Harassment

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Harassment can take many forms. It can happen at work, at school, on the street, in your home and on-line. It can be your boss, your spouse, your colleague, a complete stranger. It will make you feel confused, angry, hurt, powerless. Confronting it can be hard; stopping it can be almost impossible.

Almost. I cannot speak for other peoples’ experiences except to say I know that as a middle-class white male I am less likely to be harassed than almost anyone else. But even so, harassment is such a perfidious part of our society – likely every society – that I have had my experiences too.

Because harassment is always about the exercise of power over another person. And we’ve all been in situations where power differentials are a central characteristic of the relationship.

When I was in University taking my Masters, I was very interested in understanding the relationship between mass and individual behavior. The two approaches to the respective behaviors seemed inconsistent. I was first and foremost interested in social psychology and such topics as ethno-methodology.

There was a course in the calendar that seemed perfect. The seminars were held off-campus in the professor’s house in lovely Cabbagetown. He was an interesting guy from South Africa. The venue was great and I even had someone who lived near me in north Toronto who would drive me to the classes.

We started off by studying the works of Sigmund Freud. Something new to me entirely. It was interesting. Freud was a good writer and his books were a pleasure to read even if I found some of his arguments and theories doubtful. After 10 weeks we were still studying Freud. My questions as to when we were going to move on were quietly deflected. I raised it with my travel buddy. He informed me we were never going to look at anything but Freud. When I asked him how he knew he told me he had taken the course before. Everyone but me had taken the course before. Plus most of the students were in psychotherapy with the professor. When I raised it in class, another student said I was displaying an Oedipal Complex.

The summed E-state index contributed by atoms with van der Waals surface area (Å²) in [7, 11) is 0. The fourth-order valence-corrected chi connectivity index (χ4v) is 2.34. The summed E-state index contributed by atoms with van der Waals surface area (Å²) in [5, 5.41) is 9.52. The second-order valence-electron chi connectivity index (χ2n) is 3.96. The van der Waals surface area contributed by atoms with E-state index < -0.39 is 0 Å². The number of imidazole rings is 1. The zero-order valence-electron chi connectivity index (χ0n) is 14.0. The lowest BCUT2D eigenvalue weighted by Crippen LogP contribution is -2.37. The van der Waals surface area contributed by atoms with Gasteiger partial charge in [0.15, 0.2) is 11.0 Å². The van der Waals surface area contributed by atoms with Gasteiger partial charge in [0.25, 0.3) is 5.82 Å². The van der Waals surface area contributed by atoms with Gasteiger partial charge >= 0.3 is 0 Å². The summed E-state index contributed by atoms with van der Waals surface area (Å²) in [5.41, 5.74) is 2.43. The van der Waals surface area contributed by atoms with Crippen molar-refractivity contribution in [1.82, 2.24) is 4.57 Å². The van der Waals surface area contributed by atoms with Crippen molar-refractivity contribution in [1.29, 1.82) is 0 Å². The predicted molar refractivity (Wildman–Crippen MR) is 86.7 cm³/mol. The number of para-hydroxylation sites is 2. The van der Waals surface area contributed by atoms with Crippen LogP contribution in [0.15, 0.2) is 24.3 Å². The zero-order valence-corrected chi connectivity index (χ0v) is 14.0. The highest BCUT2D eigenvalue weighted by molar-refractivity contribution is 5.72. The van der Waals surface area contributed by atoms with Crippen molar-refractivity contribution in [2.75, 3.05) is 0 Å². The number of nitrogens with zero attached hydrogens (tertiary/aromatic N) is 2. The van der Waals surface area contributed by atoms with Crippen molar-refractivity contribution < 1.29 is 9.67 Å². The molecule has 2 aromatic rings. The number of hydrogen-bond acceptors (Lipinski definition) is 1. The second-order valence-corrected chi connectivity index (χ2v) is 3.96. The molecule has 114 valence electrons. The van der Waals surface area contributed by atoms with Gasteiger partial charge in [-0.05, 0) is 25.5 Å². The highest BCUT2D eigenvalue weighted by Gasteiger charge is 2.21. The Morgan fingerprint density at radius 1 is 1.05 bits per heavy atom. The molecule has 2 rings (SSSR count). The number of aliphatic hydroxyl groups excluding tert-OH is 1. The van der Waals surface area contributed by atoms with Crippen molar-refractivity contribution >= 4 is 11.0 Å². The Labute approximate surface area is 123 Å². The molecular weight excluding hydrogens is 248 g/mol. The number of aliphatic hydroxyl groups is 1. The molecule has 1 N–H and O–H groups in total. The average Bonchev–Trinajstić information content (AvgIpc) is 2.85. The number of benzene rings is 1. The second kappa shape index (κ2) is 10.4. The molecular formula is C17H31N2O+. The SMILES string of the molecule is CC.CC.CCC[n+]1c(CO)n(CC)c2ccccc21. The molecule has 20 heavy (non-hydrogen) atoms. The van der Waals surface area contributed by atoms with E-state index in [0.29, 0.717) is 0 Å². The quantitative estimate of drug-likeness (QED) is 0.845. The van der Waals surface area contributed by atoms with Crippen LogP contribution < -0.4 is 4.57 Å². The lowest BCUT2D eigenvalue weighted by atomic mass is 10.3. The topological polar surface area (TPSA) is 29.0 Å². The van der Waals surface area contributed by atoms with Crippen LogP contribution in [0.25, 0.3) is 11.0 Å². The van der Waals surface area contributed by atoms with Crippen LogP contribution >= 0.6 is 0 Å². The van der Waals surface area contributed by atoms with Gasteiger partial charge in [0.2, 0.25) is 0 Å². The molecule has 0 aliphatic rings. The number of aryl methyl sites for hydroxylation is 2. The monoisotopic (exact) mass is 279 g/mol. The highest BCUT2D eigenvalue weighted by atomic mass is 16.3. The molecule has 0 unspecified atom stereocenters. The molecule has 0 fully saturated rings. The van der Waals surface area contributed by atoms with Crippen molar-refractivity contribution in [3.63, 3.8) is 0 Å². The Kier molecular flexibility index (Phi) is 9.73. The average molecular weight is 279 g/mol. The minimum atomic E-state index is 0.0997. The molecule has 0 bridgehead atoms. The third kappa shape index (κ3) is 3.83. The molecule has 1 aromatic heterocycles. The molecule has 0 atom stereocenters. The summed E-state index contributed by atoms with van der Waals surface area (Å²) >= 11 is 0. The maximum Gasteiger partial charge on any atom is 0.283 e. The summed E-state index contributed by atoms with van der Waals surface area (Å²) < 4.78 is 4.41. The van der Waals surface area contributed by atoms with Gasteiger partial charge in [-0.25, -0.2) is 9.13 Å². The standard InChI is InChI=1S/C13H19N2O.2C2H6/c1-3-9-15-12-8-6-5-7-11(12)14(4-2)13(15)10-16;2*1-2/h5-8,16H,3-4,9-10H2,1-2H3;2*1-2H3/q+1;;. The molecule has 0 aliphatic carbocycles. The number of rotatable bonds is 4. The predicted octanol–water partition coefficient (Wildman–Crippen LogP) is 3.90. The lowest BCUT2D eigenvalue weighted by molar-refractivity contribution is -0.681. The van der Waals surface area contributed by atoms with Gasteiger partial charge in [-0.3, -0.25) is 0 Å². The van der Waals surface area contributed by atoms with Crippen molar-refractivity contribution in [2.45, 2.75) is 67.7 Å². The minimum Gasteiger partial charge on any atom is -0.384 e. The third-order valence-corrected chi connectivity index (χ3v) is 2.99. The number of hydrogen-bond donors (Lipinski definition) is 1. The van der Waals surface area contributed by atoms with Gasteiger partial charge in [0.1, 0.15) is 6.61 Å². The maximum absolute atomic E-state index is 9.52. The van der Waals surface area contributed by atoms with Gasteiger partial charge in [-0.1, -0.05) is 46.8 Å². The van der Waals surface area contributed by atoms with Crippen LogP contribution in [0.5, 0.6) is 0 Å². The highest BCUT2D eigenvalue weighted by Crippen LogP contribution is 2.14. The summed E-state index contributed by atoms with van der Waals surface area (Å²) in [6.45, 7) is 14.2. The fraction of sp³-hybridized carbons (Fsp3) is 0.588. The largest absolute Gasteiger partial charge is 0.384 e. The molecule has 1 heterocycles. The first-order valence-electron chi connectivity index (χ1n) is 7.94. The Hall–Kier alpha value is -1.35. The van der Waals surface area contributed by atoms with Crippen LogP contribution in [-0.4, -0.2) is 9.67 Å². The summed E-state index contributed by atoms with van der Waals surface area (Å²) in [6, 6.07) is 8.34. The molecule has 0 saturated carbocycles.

I went to the head of the department. Nothing could be done. It was past the drop date. It would interfere with the academic freedom of the professor. What about my freedom? I asked. He just smiled.

I’ll write a letter I said. Please do. Here is the address of the University Senate. Another smile. No, I said, I’ll write the Toronto Star.

I was allowed to drop the course. It was expunged from my record. I took other quite different courses. Nothing more was said. I graduated with high enough marks I could have taken a Ph. D if I wanted. I declined.

Bullies will back down. Academic bullies will usually back down without threats of violence. On either side. I wish it was so easy with the rest of the jerks in the world who think their positions of privilege give them the right to do as they pleased.

But that’s ten minutes.

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